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Jeremiah Johnston announced as apologetics pastor at Prestonwood

Jeremiah Johnston is a noted national speaker in the area of apologetics and a new staff member in that area for Prestonwood Baptist Church.

PLANO, Texas (BP) — Jeremiah Johnston, an apologetics expert and founder of the Christian Thinkers Society, was announced as the new associate pastor of Apologetics and Cultural Engagement at Prestonwood Baptist Church on April 24.

In addition to Johnston’s pastoral role at Prestonwood Baptist, he will also serve in a dual role as the dean of Spiritual Development at Prestonwood Christian Academy. Both positions are designed for Johnston to oversee the teaching and training of those at Prestonwood to address difficult cultural issues through an understanding of a biblical worldview.

Johnston told Baptist Press that engaging in apologetics is not just about believers defending their faith to skeptics, but strengthening their own faith along the way.

“I am thrilled that the Lord has called me to Prestonwood because we want to recover the historic legacy of a thinking church,” Johnston said.

“When we look at the historic faith, apologetics was just as – if not more importantly – used to commend the faith to believers in the church as it was to defend the faith to those outside the church. We’re not just trying to be the smartest people in the room; that’s exactly what we’re not trying to do. We’re wanting to evidence our faith and grow in our faith to such an extent that we can answer the difficult questions.”

Johnston spent the last several years training pastors and church leaders in apologetics through Christian Thinkers Society, a resident institute of Houston Baptist University.

Despite having advanced degrees from multiple universities, including Midwestern Baptist Theological Seminary, Johnston said the true ministry of apologetics belongs not to academically-trained apologists, but to local churches.

“Apologetics is not a parachurch ministry, but it should be paramount to the local church,” he pointed out.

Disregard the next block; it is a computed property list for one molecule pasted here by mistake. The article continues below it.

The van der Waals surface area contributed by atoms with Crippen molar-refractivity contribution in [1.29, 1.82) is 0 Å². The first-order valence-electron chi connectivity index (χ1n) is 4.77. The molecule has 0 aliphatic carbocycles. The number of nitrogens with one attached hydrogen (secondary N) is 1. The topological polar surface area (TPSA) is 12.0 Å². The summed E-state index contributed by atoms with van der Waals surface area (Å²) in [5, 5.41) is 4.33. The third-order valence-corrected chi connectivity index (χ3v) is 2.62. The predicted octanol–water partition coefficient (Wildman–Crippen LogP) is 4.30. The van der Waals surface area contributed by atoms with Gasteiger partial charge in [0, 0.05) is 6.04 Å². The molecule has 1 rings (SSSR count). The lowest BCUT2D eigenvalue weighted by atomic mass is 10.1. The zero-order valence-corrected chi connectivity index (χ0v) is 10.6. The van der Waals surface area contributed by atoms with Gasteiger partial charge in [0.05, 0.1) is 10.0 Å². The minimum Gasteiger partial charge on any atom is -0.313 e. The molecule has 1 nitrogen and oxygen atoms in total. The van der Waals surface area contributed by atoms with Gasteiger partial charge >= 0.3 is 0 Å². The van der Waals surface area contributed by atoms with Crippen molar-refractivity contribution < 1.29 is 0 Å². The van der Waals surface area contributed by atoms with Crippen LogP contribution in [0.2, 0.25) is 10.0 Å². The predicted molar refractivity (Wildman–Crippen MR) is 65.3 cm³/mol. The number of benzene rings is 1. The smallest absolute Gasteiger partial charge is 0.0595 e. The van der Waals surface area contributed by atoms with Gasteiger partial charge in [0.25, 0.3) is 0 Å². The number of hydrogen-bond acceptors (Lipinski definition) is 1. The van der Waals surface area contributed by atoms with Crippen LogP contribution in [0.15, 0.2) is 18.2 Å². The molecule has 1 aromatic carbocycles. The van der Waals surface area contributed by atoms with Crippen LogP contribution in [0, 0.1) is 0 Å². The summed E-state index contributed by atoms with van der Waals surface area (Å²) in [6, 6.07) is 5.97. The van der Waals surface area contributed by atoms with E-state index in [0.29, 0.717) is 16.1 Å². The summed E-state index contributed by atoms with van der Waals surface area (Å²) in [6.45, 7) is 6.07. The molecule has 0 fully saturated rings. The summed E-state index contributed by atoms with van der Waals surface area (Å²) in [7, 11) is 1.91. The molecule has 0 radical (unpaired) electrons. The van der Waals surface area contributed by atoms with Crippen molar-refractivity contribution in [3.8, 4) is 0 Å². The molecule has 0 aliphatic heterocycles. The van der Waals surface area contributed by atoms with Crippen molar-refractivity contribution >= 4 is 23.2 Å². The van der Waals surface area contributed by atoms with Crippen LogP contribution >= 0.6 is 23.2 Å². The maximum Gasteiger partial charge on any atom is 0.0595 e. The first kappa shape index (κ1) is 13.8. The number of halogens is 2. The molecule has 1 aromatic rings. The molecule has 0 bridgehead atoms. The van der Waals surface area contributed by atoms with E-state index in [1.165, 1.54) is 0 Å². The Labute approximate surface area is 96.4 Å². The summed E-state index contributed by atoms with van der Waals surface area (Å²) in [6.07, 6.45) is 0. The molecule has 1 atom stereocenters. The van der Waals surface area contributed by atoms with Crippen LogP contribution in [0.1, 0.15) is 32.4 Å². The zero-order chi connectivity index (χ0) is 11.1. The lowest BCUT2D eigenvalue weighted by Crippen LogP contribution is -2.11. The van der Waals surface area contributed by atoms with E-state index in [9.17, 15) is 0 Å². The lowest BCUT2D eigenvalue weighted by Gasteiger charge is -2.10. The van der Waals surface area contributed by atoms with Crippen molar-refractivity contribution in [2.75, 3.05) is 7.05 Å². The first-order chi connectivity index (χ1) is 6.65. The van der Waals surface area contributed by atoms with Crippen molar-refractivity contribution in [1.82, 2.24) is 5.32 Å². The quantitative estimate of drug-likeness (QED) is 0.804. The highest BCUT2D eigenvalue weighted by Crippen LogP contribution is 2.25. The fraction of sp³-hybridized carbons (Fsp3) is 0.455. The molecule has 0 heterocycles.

“In my opinion, apologetics has become too parachurch-focused. I mean that we often have lone ranger apologists who are not church-centric. We have to bring this content to worship services and Sunday schools, and not just conferences. We have to put it into the very DNA of our programs.

“We (Prestonwood) want to create a truth pipeline that will encourage pastors and Christians, and we want to create a church-centric model of evangelism and apologetics for the new generation. Jesus and the truth do not change, but the challenges that are facing the church today are changing.”

Jack Graham, senior pastor at Prestonwood Baptist, said he is excited about the expertise Johnston will bring to both roles.

“The addition of Dr. Johnston and his expertise and spiritual gifting will help undergird what we instill at both the church and school,” Graham said.

“We live in an ever-changing world and a culture that is constantly shifting. As believers, we need to be firm in our foundation so we may stand strong for truth in all areas of life. This partnership will become a model for churches and schools as we seek to engage an increasingly hostile and secular culture with our biblical worldview.”

Lee Strobel is a well-known author and apologist as well as the director of the Lee Strobel Center for Evangelism and Applied Apologetics at Colorado Christian University. He and Johnston previously worked together in the apologetics department at Houston Baptist University. Strobel said he is glad to see his personal friend serving in a unique apologetics role within a local church.

“I am thrilled with Jack Graham’s vision to add the powerful and persuasive apologetic voice of Dr. Jeremiah Johnston to his Christian school and church,” Strobel said.

“My friend Jeremiah is an informed, insightful, and energetic defender of the faith, and he has a rare ability to communicate biblical truth in a clear and compelling way. I believe the addition of trained evangelist/apologists like Jeremiah is critical to every church and Christian school as a way of equipping Christians to be strong salt and bright light in our increasingly skeptical culture.”

Johnston reitereated the importance of the local church for apologetics and stated his hopes that the program Prestonwood builds will inspire other local churches as well.

“With how the culture is going today, I can’t imagine a local church not having an apologetics emphasis every week,” Johnston said.

“The church is only as strong as the people in it. We can’t have a few ‘special forces’ Christian apologists in the local church because we need every one of us. When we’re at the coffee shops, restaurants or school meetings, we all remember times when we should have spoken up but we were silent. The greatest asset of the churches is our members and that’s why we want to architect a program that emphasizes Christian thinking at every age level.”